ORILISSA showed proven relief across the 3 most common types of endometriosis pain1

Clinical study design: Two robust similar multicenter, double-blind, randomized, prospective, placebo-controlled Phase 3 trials of 6-month treatment at two doses (N=1686)1,2

Dysmenorrhea

Response rates for dysmenorrhea at month 3 with a 150-mg once-daily dose.1,2

Response rates for dysmenorrhea at month 3 with a 200-mg twice-daily dose.1,2

Response rates vs placebo

Response was defined as clinically meaningful pain reduction and stable or decreased rescue analgesic use.a

Click on clinical endpoint and dose to view results.

ELARIS EM-1 Results1,2,d

Proportion of responders for dysmenorrhea (%)
Co-primary endpoint
Month 3c
20 n=373 46b n=248
  • Placebo
  • 150 mg QD

bP≤0.001 vs placebo

ELARIS EM-2 Results

  150 mg QD Placebo
Co-primary Endpoint
Month 3c
43%b
n=221
23%
n=353

Study EM-2 - dysmenorrhea responder threshold: at least 0.85 point decrease from baseline in dysmenorrhea score

aA responder had a reduction in pain from baseline to the analysis month greater than or equal to a calculated, clinically important threshold of improvement, and also had stable or decreased rescue analgesic use.

cThe co-primary efficacy endpoints were the proportion of responders for dysmenorrhea and pelvic pain not related to menses (NMPP) at month 3 compared with placebo.

dStudy EM-1 dysmenorrhea responder threshold: at least 0.81 point decrease from baseline in dysmenorrhea score.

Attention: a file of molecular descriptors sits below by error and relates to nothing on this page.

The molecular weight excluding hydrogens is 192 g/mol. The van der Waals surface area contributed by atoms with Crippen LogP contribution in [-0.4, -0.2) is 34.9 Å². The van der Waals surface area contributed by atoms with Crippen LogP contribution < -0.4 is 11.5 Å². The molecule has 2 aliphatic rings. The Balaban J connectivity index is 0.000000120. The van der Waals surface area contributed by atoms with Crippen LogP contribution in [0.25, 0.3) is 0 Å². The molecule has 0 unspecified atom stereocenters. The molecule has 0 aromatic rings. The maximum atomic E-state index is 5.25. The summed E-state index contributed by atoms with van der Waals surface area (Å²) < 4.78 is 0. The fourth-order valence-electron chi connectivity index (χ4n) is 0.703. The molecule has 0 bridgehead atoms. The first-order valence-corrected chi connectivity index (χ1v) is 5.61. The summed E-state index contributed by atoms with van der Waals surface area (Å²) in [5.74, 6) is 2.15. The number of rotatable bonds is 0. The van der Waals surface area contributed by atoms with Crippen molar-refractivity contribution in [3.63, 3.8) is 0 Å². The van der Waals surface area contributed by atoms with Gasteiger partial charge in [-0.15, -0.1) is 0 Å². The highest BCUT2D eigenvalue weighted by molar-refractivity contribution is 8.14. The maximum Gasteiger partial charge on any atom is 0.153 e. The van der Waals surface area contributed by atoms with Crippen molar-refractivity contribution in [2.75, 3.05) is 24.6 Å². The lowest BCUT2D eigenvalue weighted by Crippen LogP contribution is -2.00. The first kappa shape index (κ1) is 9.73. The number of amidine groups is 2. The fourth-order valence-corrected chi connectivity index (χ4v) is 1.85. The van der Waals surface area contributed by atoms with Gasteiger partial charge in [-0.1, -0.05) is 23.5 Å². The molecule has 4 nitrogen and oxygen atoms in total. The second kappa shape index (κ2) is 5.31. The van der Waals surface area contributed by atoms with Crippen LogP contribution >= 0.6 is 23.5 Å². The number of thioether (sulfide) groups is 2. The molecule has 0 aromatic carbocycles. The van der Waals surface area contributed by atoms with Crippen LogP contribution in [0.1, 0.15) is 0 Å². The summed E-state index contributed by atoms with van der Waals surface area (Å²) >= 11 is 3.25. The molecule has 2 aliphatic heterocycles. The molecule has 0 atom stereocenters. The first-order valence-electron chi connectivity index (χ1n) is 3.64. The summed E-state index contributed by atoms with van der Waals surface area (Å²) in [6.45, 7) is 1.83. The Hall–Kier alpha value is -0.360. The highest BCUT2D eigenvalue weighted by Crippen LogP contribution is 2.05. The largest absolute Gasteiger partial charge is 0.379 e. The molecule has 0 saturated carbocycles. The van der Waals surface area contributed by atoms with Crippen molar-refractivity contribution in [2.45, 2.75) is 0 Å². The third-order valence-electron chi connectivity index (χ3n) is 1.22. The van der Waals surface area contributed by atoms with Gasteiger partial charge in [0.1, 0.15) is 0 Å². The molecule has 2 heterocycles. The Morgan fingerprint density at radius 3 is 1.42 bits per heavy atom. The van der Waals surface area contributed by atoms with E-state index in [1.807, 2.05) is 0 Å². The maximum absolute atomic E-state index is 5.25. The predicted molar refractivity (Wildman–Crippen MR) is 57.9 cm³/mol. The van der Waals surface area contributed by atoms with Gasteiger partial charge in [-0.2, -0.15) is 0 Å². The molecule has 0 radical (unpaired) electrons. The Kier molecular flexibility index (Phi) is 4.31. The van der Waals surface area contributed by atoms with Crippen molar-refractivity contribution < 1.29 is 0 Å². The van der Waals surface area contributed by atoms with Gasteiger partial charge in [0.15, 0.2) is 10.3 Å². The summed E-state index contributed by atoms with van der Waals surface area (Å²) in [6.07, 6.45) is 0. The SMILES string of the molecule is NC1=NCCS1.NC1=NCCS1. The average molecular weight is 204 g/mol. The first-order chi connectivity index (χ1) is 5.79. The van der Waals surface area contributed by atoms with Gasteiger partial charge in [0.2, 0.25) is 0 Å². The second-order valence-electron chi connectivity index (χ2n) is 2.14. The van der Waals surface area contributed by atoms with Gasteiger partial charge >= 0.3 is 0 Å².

ELARIS EM-1 Results1,2,d

Proportion of responders for dysmenorrhea (%)
Co-primary endpoint
Month 3c
20 n=373 76b n=244
  • Placebo
  • 200 mg BID

bP≤0.001 vs placebo

ELARIS EM-2 Results

  200 mg BID Placebo
Co-primary Endpoint
Month 3c
72%b
n=225
23%
n=353

Study EM-2 - dysmenorrhea responder threshold: at least 0.85 point decrease from baseline in dysmenorrhea score

aA responder had a reduction in pain from baseline to the analysis month greater than or equal to a calculated, clinically important threshold of improvement, and also had stable or decreased rescue analgesic use.

cThe co-primary efficacy endpoints were the proportion of responders for dysmenorrhea and pelvic pain not related to menses (NMPP) at month 3 compared with placebo.

dStudy EM-1 dysmenorrhea responder threshold: at least 0.81 point decrease from baseline in dysmenorrhea score.

Dysmenorrhea pain reduction at month 6 with 150 mg QD.1-3

Dysmenorrhea pain reduction at month 6 with 200 mg BID1-3

Mean changes from baseline in dysmenorrhea pain scoresa,b,c

Click on clinical endpoint and dose to view results.

ELARIS EM-1 Results1-3

Mean change in dysmenorrhea score
  • Placebo
  • 150 mg QD
Placebo (n) 372 348 329 316 299 288
150 mg (n) 248 232 226 219 202 198

Mean baseline dysmenorrhea score: 2.2 (on a scale of 0 to 3) Graph depicts the mean decrease in score.2

ELARIS EM-3 Extension Results1-4